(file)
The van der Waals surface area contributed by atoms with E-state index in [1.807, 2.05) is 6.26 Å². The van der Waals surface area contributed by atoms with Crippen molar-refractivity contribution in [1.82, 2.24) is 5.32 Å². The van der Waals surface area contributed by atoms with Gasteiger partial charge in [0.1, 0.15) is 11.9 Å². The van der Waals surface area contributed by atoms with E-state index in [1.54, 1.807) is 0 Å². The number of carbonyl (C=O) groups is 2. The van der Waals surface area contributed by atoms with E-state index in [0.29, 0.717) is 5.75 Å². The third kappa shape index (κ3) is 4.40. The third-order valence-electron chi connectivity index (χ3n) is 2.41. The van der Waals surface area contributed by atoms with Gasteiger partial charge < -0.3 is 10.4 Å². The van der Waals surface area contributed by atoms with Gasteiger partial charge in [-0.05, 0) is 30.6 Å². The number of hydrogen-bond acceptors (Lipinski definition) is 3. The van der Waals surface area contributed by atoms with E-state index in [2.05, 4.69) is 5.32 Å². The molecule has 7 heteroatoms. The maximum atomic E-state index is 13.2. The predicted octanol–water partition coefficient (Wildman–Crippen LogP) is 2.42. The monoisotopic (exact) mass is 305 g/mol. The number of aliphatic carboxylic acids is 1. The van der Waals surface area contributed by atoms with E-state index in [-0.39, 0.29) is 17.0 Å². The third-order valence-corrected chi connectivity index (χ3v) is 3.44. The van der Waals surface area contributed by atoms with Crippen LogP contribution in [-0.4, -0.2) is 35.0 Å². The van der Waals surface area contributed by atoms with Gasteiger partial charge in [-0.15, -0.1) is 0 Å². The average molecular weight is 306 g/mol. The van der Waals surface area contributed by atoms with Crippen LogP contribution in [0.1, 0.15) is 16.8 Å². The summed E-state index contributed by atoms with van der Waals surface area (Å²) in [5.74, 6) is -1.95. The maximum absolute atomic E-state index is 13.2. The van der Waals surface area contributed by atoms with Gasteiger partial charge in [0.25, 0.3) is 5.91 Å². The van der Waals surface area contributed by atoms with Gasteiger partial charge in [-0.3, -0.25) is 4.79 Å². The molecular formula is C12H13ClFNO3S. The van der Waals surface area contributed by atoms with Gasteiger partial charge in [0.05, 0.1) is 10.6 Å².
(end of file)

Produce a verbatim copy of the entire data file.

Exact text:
The van der Waals surface area contributed by atoms with E-state index in [1.807, 2.05) is 6.26 Å². The van der Waals surface area contributed by atoms with Crippen molar-refractivity contribution in [1.82, 2.24) is 5.32 Å². The van der Waals surface area contributed by atoms with Gasteiger partial charge in [0.1, 0.15) is 11.9 Å². The van der Waals surface area contributed by atoms with E-state index in [1.54, 1.807) is 0 Å². The number of carbonyl (C=O) groups is 2. The van der Waals surface area contributed by atoms with E-state index in [0.29, 0.717) is 5.75 Å². The third kappa shape index (κ3) is 4.40. The third-order valence-electron chi connectivity index (χ3n) is 2.41. The van der Waals surface area contributed by atoms with Gasteiger partial charge < -0.3 is 10.4 Å². The van der Waals surface area contributed by atoms with Gasteiger partial charge in [-0.05, 0) is 30.6 Å². The number of hydrogen-bond acceptors (Lipinski definition) is 3. The van der Waals surface area contributed by atoms with E-state index in [2.05, 4.69) is 5.32 Å². The molecule has 7 heteroatoms. The maximum atomic E-state index is 13.2. The predicted octanol–water partition coefficient (Wildman–Crippen LogP) is 2.42. The monoisotopic (exact) mass is 305 g/mol. The number of aliphatic carboxylic acids is 1. The van der Waals surface area contributed by atoms with E-state index in [-0.39, 0.29) is 17.0 Å². The third-order valence-corrected chi connectivity index (χ3v) is 3.44. The van der Waals surface area contributed by atoms with Crippen LogP contribution in [-0.4, -0.2) is 35.0 Å². The van der Waals surface area contributed by atoms with Gasteiger partial charge in [-0.15, -0.1) is 0 Å². The average molecular weight is 306 g/mol. The van der Waals surface area contributed by atoms with Crippen LogP contribution in [0.1, 0.15) is 16.8 Å². The summed E-state index contributed by atoms with van der Waals surface area (Å²) in [5.74, 6) is -1.95. The maximum absolute atomic E-state index is 13.2. The van der Waals surface area contributed by atoms with Gasteiger partial charge in [0.25, 0.3) is 5.91 Å². The van der Waals surface area contributed by atoms with Gasteiger partial charge in [-0.3, -0.25) is 4.79 Å². The molecular formula is C12H13ClFNO3S. The van der Waals surface area contributed by atoms with Gasteiger partial charge in [0.05, 0.1) is 10.6 Å².